In 1656, the Dutch erected Fort Batenstein on the Gold Coast as a fort and trading post. It was in the vicinity of Butre (old spelling: Boutry). In 1872, the fort was transferred to Britain together with the rest of the Dutch Gold Coast.
On August 27, 1656, the Treaty of Butre was signed between the Dutch and the Ahanta at this fort.
Batenstein literally translates to “profit fort,” which historian Albert van Dantzig sees as evidence of a cynical sense of humor on the part of the directors of the Dutch West India Company: the fort at Komenda, which was the site of the fierce Komenda Wars with the British, was named Vredenburgh (literally “peace borough”), the commercially unsuccessful fort at Senya Beraku was named Goede Hoop (“Good Hope”), and the fort at Apam, which took five years to build due to local resistance, was named Lijdzaamheid (“Patience”).
The Dutch West India Company established Fort Batenstein not because of potential economic opportunities in the area, but to thwart the Swedish Africa Company’s ambitions to build trading posts on the Gold Coast. Hendrik Carloff, a former employee of the Dutch West India Company, established a trading lodge at Butre in 1650, which was besieged by the people of Encasser in 1652 on the Dutch’s orders. The Dutch began construction on a fort on top of the hill overlooking Butre harbor in 1656 to ensure the Swedes would not return.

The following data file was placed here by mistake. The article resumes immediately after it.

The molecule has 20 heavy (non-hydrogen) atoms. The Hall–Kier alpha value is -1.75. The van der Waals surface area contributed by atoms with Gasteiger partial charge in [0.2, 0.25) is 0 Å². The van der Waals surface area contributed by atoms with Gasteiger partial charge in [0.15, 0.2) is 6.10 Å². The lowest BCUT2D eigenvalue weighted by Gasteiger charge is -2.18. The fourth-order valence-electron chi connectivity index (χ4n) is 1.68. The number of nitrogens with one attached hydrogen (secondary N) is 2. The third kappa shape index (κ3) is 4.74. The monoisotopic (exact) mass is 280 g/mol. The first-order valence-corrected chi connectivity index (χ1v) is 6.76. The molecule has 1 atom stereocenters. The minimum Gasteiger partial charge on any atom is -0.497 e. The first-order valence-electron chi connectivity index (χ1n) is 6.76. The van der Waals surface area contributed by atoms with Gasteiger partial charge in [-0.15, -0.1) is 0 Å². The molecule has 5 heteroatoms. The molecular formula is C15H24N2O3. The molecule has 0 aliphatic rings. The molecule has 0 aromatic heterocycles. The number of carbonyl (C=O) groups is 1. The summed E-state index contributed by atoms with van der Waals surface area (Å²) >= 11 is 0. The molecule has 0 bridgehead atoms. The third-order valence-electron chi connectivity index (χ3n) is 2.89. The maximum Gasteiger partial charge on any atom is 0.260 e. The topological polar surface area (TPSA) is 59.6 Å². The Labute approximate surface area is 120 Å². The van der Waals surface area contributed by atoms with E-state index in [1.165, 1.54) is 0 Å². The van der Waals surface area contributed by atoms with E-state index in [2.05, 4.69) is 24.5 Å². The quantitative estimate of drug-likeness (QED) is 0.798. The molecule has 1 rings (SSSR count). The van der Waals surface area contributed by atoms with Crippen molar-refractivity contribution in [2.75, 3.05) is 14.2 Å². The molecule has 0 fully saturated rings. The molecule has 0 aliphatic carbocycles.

On this occasion, the Dutch made a treaty with the local inhabitants, submitting the people of Upper Ahanta and Butre under the Dutch West India Company’s jurisdiction. The Treaty of Axim, which governed the relationship between the Dutch and the peoples around Fort Saint Anthony and defined the relationship in terms of reciprocal obligations and jurisdictions, was drafted in a very different way.
A sawmill was built at Fort Batenstein in the 18th century to supply timber to forts and ships in need of repair.
Fort Batenstein was not a significant fort until 1837 when it became the focal point of the Dutch military operations on the coast during the Dutch–Ahanta War. Following the conflict, the Dutch established a protectorate over Ahanta, with the commandant of Fort Batenstein as vice governor, citing the Treaty of Butre of 1656. The Dutch attempted to develop a gold mine at Butre in the years that followed, but it failed to produce any gold.
The residents of Butre protested the sale of the Dutch possessions on the Gold Coast to the United Kingdom in 1872, and in 1873 went to the streets waving Dutch flags and firing cannons. In reprisal for an attack on Dixcove, which had long been a British trading post, the British shelled Butre in October 1873.